We continued with the routine of visiting online. Christmas was quiet and different but we started some new traditions and enjoyed it all the same. Then one day I got notice of another positive test. This time a resident. It was someone on a different wing and on a different floor so I felt a bit relieved. That feeling didn’t last. Almost immediately it went from 1 to 3 to several people including some staff.
“In times of challenge, taking care of yourself enables you to more fully be there for others in need.”
And Then It Got Real With My Parent
For me it was the moment it spread to my dad’s floor and his wing of the home. Constant fear for my dad and his health. Daily compassion for those who lost their lives and the families they left behind. Daily worry that my dad could be next. It was a terrible thing to have happen but I needed to be there for my dad in some way, to be in contact with the staff, and to be there for my sisters and their families as we all hoped for the best.
Needless to say it impacted my ability to work at times even more so than before. Thankfully though, I have designed my business and took steps long ago so that I could have the flexibility I needed during times like these.
That flexibility meant I could be available whenever I was needed for my dad or to talk with the staff at his home. That flexibility also meant I could take whatever steps I needed to take care of myself so I was ready to be there when called upon.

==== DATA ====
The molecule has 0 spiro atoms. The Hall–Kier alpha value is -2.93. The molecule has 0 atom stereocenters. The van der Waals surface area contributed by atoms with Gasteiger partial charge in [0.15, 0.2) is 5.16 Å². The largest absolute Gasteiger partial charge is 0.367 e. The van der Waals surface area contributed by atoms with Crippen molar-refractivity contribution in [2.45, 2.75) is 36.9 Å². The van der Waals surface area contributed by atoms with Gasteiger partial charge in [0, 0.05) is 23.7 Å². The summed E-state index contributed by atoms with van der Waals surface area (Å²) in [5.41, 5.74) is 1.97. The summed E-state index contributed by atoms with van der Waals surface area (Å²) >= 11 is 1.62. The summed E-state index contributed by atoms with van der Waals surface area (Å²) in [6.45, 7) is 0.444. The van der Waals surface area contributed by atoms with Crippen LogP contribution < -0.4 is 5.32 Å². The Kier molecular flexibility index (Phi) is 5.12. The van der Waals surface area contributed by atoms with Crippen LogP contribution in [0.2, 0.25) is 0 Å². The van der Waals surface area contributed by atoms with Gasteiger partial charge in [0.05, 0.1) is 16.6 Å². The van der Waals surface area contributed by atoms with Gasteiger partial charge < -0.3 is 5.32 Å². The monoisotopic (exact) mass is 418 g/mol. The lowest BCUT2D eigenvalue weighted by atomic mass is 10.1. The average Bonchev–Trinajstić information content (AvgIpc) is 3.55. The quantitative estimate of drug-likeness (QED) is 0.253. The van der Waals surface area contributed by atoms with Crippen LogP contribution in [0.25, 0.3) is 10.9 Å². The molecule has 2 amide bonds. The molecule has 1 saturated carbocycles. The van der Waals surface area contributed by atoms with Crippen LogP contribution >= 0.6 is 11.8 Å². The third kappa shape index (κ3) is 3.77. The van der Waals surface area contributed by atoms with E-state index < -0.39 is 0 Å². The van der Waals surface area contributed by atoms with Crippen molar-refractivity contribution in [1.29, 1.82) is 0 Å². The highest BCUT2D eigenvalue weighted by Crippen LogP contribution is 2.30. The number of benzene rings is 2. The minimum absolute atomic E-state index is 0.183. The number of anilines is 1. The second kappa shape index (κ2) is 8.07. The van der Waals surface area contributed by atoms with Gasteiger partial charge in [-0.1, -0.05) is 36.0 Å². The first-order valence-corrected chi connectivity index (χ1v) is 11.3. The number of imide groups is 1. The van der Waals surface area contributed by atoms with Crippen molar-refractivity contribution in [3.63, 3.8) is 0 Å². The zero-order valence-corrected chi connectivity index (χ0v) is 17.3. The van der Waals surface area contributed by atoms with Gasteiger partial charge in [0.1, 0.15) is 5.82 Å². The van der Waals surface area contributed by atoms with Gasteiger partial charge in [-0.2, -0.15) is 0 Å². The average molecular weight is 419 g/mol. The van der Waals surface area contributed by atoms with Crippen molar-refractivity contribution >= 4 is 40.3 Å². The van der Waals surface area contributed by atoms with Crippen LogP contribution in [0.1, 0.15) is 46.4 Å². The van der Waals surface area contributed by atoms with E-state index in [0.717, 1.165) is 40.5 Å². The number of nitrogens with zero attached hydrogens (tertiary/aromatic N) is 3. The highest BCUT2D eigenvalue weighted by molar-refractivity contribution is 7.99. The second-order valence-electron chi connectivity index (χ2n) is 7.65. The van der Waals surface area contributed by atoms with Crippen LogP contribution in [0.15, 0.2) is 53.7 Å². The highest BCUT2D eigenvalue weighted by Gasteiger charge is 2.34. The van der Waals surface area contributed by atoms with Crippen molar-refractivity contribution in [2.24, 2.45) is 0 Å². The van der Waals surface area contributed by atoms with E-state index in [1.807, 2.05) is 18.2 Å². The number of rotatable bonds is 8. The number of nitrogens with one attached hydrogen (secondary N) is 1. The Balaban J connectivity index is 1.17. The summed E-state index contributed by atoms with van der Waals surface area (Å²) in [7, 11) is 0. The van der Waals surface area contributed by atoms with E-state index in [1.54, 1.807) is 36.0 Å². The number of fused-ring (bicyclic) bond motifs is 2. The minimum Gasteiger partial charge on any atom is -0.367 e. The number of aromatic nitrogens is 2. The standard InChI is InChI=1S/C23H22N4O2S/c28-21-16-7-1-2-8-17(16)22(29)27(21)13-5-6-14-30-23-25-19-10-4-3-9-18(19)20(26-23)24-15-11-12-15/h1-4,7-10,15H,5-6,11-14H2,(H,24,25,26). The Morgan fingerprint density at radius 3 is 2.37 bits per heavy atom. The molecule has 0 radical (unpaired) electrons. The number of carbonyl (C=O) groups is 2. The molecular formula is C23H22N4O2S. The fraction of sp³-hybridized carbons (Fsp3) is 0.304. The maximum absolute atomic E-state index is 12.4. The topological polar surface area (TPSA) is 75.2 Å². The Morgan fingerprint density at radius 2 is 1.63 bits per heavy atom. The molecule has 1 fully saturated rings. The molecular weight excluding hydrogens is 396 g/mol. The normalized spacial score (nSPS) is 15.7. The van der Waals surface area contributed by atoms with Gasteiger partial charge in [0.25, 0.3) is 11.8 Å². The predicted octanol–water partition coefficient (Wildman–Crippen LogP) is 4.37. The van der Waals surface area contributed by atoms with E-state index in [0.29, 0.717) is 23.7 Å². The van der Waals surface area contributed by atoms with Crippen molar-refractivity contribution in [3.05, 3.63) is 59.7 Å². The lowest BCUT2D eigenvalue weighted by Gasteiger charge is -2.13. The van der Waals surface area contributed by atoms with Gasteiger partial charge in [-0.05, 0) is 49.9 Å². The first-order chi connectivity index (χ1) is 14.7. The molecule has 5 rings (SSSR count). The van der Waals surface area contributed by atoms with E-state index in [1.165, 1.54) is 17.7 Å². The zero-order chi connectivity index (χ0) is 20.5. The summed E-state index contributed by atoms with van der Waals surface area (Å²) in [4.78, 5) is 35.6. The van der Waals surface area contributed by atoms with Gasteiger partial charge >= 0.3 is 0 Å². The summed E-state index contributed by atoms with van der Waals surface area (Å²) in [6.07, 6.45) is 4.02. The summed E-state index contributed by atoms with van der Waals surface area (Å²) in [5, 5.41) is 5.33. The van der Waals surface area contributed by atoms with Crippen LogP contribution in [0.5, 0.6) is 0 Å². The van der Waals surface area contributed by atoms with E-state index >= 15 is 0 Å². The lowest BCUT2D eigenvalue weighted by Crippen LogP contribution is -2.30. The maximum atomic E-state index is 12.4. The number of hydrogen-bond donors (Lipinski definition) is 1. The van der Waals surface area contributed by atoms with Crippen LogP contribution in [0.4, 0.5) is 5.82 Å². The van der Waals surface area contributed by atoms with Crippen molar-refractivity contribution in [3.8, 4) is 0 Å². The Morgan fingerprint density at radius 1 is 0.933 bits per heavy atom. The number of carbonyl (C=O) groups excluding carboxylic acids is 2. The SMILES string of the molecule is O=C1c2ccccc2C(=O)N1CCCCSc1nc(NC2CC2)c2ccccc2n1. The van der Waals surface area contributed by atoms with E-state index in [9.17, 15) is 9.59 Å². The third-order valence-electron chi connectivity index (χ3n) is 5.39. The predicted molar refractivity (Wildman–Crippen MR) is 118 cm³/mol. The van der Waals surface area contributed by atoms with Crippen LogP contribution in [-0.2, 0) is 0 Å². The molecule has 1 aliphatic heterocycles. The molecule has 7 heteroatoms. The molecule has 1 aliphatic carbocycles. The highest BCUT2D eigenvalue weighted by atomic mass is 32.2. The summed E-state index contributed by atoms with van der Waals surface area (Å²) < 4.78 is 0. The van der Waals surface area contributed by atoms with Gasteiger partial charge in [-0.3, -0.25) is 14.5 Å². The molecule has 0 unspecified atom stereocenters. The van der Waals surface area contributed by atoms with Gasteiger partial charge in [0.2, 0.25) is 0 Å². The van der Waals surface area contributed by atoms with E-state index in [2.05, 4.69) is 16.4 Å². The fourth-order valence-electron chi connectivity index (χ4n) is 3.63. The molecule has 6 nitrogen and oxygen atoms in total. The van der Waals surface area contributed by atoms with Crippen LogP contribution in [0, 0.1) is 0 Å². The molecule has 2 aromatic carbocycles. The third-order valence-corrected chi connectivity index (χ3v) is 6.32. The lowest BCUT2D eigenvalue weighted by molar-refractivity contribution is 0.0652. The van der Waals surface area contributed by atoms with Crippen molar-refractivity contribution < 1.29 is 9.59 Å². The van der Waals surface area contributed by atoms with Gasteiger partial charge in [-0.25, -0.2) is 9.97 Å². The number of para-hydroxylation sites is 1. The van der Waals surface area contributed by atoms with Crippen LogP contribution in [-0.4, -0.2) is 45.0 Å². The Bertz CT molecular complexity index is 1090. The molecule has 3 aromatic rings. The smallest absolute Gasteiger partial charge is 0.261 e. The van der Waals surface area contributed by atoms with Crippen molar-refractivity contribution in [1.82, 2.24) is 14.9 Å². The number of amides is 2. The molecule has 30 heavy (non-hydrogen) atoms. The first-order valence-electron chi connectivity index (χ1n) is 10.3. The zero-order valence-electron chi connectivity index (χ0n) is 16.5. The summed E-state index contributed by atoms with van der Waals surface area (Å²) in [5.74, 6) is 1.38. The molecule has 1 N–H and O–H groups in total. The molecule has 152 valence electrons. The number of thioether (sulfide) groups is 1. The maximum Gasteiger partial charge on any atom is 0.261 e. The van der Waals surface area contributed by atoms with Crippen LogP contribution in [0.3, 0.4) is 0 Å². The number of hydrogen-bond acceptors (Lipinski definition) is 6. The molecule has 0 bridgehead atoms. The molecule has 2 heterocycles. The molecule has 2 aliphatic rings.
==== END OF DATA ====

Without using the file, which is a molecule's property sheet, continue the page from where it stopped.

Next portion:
Having nurtured a family culture of mutual support and understanding also meant that I could lean on my wife or daughter when I needed to or my sisters when I needed them as well. It was not a one guy show of support.
I’ve been down that road before and it did not go well.
Thankfully the outbreak at my dad’s home ended. Not without loss. Not without hardship. And thankfully my dad remains healthy and is now fully vaccinated.
Are You Ready For When Your Parent Needs You?
When caring for an ageing parent and also balancing caring for your children in this sandwich generation you just never know when a next crisis might come.
Are you ready?
I asked these questions in part 1 of this post and I’ll ask them again here.
It’s important to begin now to take the steps you need to so that you can have a clear answer for each of these questions and be truly be ready to be in service of those you love should some form of crisis come again.
Become clear of your answer to these:
Don’t Wait Thinking It Won’t Happen To You
Significant health issues are often not something that you can predict, especially with an ageing parent. It’s like insurance. You need to take steps to be ready for when it gets real.
Waiting until it hits is simply too late.
Need some help with this? Contact me… today!
Creating the change you want can be hard if you go it alone.